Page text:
HOUSTON--A survival update of two mature phase III trials shows that
postmenopausal women with advanced breast cancer who received
anastrozole (Arimidex) after failing therapy with tamoxifen
(Nolvadex) survived significantly longer than those given megestrol
acetate (Megace). In addition, patients treated with anastrozole had
fewer side effects.
Aman Buzdar, MD, professor of breast medical oncology, University of
Texas M.D. Anderson Cancer Center, and his colleagues reported the
survival results, with a median of 31 months of follow-up, in the
September 15, 1998, issue of Cancer.
Two Parallel-Group Studies
The two randomized, parallel-group, multicenter studies--a North
American study led by Dr. Buzdar and a study from Europe, South
Africa, and Australia--were identical in design, allowing the data to
be combined for analysis. A total of 764 patients were randomized to
receive anastrozole at two different doses, 1 mg daily and 10 mg
daily, or megestrol, 40 mg four times daily.
At the time of data cut off, Dr. Buzdar reported, 473 patients had
been followed until death--151 in each of the two anastrozole groups
and 171 in the megestrol group. The estimated 2-year survival rates
from the combined analysis were 56%, 54%, and 46% for patients
receiving anastrozole 1 mg/d, anastrozole 10 mg/d, and megestrol,
Hazard ratios indicated a significant survival benefit for 1 mg
anastrozole, compared with megestrol (HR = 0.78), indicating
"that patients on anastrozole 1 mg are 22% less likely to die
over a given time period than are patients on megestrol acetate,"
Dr. Buzdar said. The 10-mg anastrozole dose showed a trend toward a
survival benefit over megestrol.
Significant Survival Advantage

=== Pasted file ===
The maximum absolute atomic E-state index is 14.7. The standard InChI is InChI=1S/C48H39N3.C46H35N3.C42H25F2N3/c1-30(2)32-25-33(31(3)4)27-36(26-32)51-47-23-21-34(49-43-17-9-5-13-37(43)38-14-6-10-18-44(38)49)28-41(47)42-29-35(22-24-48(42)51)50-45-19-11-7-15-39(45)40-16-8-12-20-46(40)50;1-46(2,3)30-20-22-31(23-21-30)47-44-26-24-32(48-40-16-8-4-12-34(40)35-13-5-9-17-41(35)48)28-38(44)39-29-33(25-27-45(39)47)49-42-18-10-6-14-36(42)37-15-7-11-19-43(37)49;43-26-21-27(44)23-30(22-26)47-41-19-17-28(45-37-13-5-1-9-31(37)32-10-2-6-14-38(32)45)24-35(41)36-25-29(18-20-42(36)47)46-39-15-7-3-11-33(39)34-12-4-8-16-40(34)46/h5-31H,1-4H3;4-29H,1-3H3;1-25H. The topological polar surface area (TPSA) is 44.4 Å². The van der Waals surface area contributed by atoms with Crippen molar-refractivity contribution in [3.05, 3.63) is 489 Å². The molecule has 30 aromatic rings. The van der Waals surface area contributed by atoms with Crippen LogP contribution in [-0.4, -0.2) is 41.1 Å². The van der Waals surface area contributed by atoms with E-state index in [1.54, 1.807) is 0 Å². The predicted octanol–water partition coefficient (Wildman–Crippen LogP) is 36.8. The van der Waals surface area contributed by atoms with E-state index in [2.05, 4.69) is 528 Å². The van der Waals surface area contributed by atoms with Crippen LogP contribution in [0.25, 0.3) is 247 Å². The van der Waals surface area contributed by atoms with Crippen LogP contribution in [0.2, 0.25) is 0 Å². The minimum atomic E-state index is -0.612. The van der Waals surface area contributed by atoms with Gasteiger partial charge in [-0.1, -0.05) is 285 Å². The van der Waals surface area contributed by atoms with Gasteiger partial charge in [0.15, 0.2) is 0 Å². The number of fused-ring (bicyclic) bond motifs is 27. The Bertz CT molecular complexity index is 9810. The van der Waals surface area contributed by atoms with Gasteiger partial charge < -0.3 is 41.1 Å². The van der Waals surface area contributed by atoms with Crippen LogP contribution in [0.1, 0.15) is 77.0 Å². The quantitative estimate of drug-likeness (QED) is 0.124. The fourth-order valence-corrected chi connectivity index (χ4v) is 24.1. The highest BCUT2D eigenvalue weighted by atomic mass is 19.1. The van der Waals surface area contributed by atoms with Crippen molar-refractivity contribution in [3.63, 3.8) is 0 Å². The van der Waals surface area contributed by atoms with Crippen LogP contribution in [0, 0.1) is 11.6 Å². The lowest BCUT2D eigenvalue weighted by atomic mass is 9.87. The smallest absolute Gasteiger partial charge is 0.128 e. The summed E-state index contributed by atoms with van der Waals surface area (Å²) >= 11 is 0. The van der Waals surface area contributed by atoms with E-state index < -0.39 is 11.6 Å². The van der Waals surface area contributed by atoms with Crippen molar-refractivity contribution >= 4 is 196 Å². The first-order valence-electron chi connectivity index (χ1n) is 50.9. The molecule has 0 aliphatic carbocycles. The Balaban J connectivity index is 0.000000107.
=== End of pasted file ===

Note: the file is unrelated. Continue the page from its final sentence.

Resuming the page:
Both anastrozole 1 mg and 10 mg showed an advantage in estimated
median time to death (26.7 and 25.5 months, respectively), compared
with megestrol (22.5 months). The anastrozole 1 mg dose provided a
significant survival advantage of 4.2 months. "It is likely that
the differences between the 1 and 10 mg anas-trozole doses were due
to the variability that may be inherent to clinical trials involving
advanced breast carcinoma patients," Dr. Buzdar said.
The 12-month safety analysis showed that all three treatments were
generally well tolerated. Megestrol was withdrawn from 10 patients
because of adverse drug reactions, compared with five patients and
seven patients for anastrozole 1 mg and 10 mg, respectively. There
were no treatment-related deaths with anastrozole whereas two
possible treatment-related deaths occurred with megestrol.
Dyspnea, hypertension, sweating, vaginal hemorrhage, weight gain, and
increased appetite were all reported two or more times more often
with megestrol than with anastrozole. Transient diarrhea occurred
more often with anastrozole.
"These data represent the first reported significant survival
advantage for an aromatase inhibitor compared with another endocrine
agent," Dr. Buzdar said. "The large size of the trials and
the strict response and statistical criteria employed add weight to
the significance of this finding," he added.
Studies currently in progress are directly comparing anastrozole with
tam-oxifen, both as first-line treatment for advanced disease and as
adjuvant treatment for early-stage breast cancer.